In a male-dominated genre, precious few females have asserted their rightful claim to the music. To compound this problem, the women who have achieved commercial success in rap music have done so with overt sexuality and questionable song-writing skills. Plenty of fine artists have come along, but even in the case of someone like Rah Digga, impressive talent and the endorsement of Busta Rhymes hasn’t amounted to noteworthy success.
Nina B. has her finger on this catch-22, because she called volume four of her “Live and Learn” mixtape series “Sex Sells.” She doesn’t seem too pleased about this realization, because the cover depicts her opening her shirt to reveal her cleavage with a hesitant look on her face. Stranger still, she doesn’t even mention sex on the disc. For the most part, this is straight battle music, an old-fashioned showing that (for better or worse) aims broadly at her competitors.
Immediately, Nina B.’s voice kicks with a genuinely assertive snarl. This seems effortless, and she comes across as commanding without too much effort. “#1 Draft Pick” opens things up with a heavy, smoldering beat from Chrome. Nina flips a nice concept, using the NBA Draft as a metaphor for her position in the rap game. This is one of a handful of creative tracks on the album. Another, “Shattered Dreams,” chronicles exactly what the title suggests. Unfortunately, Nina allows the clichÃ©d nature of the material to stifle her ingenuity. The painful sped-up samples courtesy of Xtra Flames don’t help either. I’ve just heard this type of song many times before, and Nina doesn’t bring anything new. Still, her narrative is clear and logical, so it’s a relief that she can put a story together. This definitely isn’t easy.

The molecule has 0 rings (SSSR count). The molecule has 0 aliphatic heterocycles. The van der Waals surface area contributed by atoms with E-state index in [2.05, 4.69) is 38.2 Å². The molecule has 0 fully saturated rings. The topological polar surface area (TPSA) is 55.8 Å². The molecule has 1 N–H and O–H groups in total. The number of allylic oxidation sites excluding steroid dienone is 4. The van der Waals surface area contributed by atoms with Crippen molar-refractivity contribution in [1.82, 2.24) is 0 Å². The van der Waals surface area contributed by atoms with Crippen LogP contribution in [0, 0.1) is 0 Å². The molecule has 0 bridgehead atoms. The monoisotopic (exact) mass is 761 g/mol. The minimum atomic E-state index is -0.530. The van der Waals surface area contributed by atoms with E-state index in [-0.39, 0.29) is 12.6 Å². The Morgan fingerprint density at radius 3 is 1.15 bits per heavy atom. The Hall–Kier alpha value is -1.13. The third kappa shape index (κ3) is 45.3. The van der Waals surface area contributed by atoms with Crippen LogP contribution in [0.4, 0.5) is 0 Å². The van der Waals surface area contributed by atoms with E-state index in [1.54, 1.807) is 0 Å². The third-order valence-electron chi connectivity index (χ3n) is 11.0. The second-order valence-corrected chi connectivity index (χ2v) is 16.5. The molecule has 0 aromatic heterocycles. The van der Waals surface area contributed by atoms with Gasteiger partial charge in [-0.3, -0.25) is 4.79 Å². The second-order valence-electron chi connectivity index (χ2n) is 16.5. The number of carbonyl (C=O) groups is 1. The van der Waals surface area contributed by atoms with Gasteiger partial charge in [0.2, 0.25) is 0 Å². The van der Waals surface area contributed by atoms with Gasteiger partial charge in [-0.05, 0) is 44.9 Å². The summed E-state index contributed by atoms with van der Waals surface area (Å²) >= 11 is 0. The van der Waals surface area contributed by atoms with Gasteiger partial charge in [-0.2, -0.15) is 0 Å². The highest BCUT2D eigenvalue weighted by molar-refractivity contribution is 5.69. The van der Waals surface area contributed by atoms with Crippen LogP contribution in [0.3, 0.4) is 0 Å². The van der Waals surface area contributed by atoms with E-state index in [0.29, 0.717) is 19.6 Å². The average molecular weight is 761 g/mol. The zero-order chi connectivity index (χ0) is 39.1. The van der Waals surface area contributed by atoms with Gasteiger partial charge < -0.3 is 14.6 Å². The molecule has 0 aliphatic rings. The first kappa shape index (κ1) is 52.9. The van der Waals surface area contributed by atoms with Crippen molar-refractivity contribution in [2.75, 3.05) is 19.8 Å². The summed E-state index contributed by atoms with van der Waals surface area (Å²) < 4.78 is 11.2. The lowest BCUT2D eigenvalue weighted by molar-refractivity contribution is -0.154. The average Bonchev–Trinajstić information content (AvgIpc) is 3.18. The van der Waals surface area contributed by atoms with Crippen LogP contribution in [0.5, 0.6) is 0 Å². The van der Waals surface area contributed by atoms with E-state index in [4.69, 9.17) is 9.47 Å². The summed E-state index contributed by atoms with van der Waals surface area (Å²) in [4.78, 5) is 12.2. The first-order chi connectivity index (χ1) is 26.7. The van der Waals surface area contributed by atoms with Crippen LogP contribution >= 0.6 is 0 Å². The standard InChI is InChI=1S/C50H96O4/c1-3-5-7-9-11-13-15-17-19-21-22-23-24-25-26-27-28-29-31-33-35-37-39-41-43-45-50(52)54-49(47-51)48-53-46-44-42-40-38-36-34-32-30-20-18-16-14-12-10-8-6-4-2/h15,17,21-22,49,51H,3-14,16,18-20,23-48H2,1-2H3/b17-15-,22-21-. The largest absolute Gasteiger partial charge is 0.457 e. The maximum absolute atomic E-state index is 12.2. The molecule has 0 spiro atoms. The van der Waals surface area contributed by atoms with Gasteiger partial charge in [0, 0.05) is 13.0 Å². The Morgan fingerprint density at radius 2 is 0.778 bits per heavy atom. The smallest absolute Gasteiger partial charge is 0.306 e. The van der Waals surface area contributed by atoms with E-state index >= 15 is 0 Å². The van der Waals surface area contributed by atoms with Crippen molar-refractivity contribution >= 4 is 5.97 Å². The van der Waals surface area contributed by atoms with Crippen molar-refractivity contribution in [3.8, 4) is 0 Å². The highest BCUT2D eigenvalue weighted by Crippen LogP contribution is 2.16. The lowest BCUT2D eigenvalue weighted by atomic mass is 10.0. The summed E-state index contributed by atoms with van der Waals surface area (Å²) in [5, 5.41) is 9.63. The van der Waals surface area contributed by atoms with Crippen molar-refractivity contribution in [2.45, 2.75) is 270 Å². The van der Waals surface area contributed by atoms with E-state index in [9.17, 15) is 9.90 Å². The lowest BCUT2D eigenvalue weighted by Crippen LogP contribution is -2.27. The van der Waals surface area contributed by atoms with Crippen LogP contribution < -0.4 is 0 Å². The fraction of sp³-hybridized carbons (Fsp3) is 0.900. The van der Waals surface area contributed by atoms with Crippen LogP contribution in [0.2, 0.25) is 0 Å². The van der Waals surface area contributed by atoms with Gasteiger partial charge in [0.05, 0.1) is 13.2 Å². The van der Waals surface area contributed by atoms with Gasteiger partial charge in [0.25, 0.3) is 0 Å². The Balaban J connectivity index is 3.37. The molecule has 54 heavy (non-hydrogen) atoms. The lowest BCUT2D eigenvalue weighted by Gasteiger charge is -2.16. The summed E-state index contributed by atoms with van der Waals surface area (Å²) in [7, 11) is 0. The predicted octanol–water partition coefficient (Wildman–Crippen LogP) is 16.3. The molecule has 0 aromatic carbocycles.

Reverting to unimaginative battle-rapping can destroy a lesser emcee’s likeability, and Nina can’t avoid this fate. She raps with very simple rhyme patterns, so when she’s not saying anything too worthwhile, her verses fail badly. Check out a few lines:
“Sufferin’ succotash, I’m making suckers dash
You making sucker moves, I’m in another class
You couldn’t even step into my spectrum
So play like Elroy, you better Jet-son”
She’s just not a very good rapper. Her voice doesn’t flow, leaving awkward gaps, and the overall presentation is atrocious. She never varies her voice or switches up the structure of her verses, and the punchlines are WAY too frequent. She’ll utter something nice, like “forget Robin, ain’t no merry men in the hood,” but then follow it with three more puns, progressively more monotonous, that ruin the effect of the good one.
The production is standard mixtape fare, bringing a few quality tracks and a ton of mediocre ones. Somehow Bangaz gets production credit on a song called “Halftime” for tracking down an instrumental of the Nas classic, tweaking it a bit, and handing it to Nina. I personally don’t get that one. Nasir’s lyrics are evoked almost reflexively when I hear that beat, so you better believe I’m going to skip past an unworthy update.
Other than that, there are a few freestyle-type sessions tacked on at the end that are quite forgettable. Unsurprisingly, the borrowed production on these cuts sounds better than supporting cast’s original productions. The new beats are all loud offerings designed to keep the pace and allow Nina B. some breathing room, and in that sense they all function well. But since they were selected for how well they accentuate Nina’s words, it was a lost cause from the beginning. She just can’t carry an album yet, even a mixtape.
I’m not sure what the deal is with the title “Sex Sells.” Nina could have gone two foreseeable directions with that. She could have tried to prove the statement by talking demurely about carnal pleasures for the entire album, or she could have set out to crush the male-dominated culture that produced such a phenomenon. She does neither, so the title becomes an arbitrary label that allows us a blurry glimpse at her breasts. Regardless, the cover is only one of the problems with this disc. Nina needs to forget the verbal sparring because it brings out her flaws. More conceptual thinking and a batch of calmer beats could settle her down, because battling is not her road to success.